Sometimes, though, people want to step back a little and comment on the absurdity of it all, and the best way to do this, or rather the best two ways, are horror and comedy. Horror is a brilliant way of being honest about things: horror says that the world isn’t like children’s books, that there are no happy endings, and that REALLY BAD THINGS happen all the time. Of course, being horror, it tends to exaggerate all of this, so the REALLY BAD THINGS tend to be not, say, getting fatal diseases or crashing your car, but being eaten from the inside by a giant fungus. (In many ways, horror is like a little kid who interrupts your explanation of where lambs come from to shout, “I know! I know! And then the farmer boils them alive and that’s how we get the best wool!”). Horror can be depressing, and it can be exciting, so that at the end of the movie or the story, we feel both catharsis and foreboding, as though you’ve been on a crazy rollercoaster ride and survived it, but right at the top of the ride you think you saw your house being attacked by huge demons.
But comedy takes a different approach. Comedy says the world is a terrible place, and this is ridiculous. If horror is the subjective primitive self, reacting emotionally and fearfully to everything, then comedy is the (slightly) evolved intelligence, which allows us to step out of ourselves for a moment and see things objectively.
Horror says, “There is evil in this world. You should be afraid.”
Comedy, however says, “Yes, the world is bad, boo the fuck hoo. Isn’t it funny?”
A man visits his friend in hospital, who has been stabbed seventy times by unknown assailants. Every organ in his friend’s body has been pierced, slashed, sliced, and damaged, yet somehow he clings to life.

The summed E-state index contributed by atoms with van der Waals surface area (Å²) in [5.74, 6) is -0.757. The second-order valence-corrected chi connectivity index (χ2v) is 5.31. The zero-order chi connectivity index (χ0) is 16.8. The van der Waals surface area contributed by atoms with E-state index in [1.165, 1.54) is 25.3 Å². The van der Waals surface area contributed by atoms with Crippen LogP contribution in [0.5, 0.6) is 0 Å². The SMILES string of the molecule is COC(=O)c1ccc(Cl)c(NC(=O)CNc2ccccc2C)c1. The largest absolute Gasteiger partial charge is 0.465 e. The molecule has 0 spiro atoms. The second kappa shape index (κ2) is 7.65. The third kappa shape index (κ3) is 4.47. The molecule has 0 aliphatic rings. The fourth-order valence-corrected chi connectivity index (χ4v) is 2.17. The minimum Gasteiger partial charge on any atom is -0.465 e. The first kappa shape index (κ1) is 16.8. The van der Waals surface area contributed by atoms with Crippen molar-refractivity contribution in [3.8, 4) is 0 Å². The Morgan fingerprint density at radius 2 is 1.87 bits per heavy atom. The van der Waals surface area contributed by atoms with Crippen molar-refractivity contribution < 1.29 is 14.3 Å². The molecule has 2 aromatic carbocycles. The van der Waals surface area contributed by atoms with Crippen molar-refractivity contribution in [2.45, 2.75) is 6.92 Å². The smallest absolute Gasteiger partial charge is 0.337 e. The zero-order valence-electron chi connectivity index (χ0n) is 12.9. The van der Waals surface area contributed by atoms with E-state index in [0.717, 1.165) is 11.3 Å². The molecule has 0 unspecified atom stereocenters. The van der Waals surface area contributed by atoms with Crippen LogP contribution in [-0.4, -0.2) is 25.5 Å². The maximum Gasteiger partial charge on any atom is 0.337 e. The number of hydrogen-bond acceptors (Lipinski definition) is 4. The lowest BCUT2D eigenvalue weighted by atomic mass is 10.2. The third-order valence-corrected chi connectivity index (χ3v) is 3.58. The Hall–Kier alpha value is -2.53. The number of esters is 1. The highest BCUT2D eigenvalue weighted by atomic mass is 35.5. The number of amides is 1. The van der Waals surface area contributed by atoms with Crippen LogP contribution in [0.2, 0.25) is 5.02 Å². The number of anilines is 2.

The man sees his friend lying there, bandages fresh and white beginning to blossom red in a hundred places and, because he can’t stop himself, says: “Does it hurt?”
“Only when I laugh,” his friend replies.
Comedy and horror are two sides of the same bloody coin. No matter how awful a horror story is, it’s still rooted in the idea that humanity matters and that being alive is important: and no matter how fluffy a comedy is, it’s still a reaction to someone else’ misfortune (even if that misfortune is just a cartoon duck getting a wet backside). Horror stories may say oh no, we’re going to die, but that’s just because they really mean oh yes, I want to live. Comedy appears to say ha ha, laughing is good for the soul, but it’s actually saying it’s fun to be mean (remember that old saying, “Tragedy is when I cut my finger, comedy is when you trip and break your neck”?).
Horror and comedy, comedy and horror: when you put them together, they’re amazing. Your reader or viewer will be laughing then crying, nodding sagely then screaming in terror, and generally experiencing a massive spectrum of emotions in two or so hours that a serious novel or play could never hope to induce. It’s fun to scare people, and it’s doubly fun to do it and make them laugh. I wrote a short story about a man who is, not to put too fine a point on it, internally infiltrated by an electric toothbrush, and the story’s conclusion – when the toothbrush, still vibrating, finds its way out of the man – made me gasp and laugh both at the same time. Similar effects have been achieved, to much greater heights of horror and comedy, in thousands of books, movies and stories, and these moments, I maintain, are the heights of both comedy and horror. Two sides of the same coin, dripping blood from a laughing face, forever.
David Quantick is an Emmy Award-winning television writer for such shows as Avenue 5, Veep, The Thick of It and The Day Today. He is the author of Night Train, All My Colors, Sparks, The Mule, and two writing manuals: How To Write Everything and How To Be A Writer.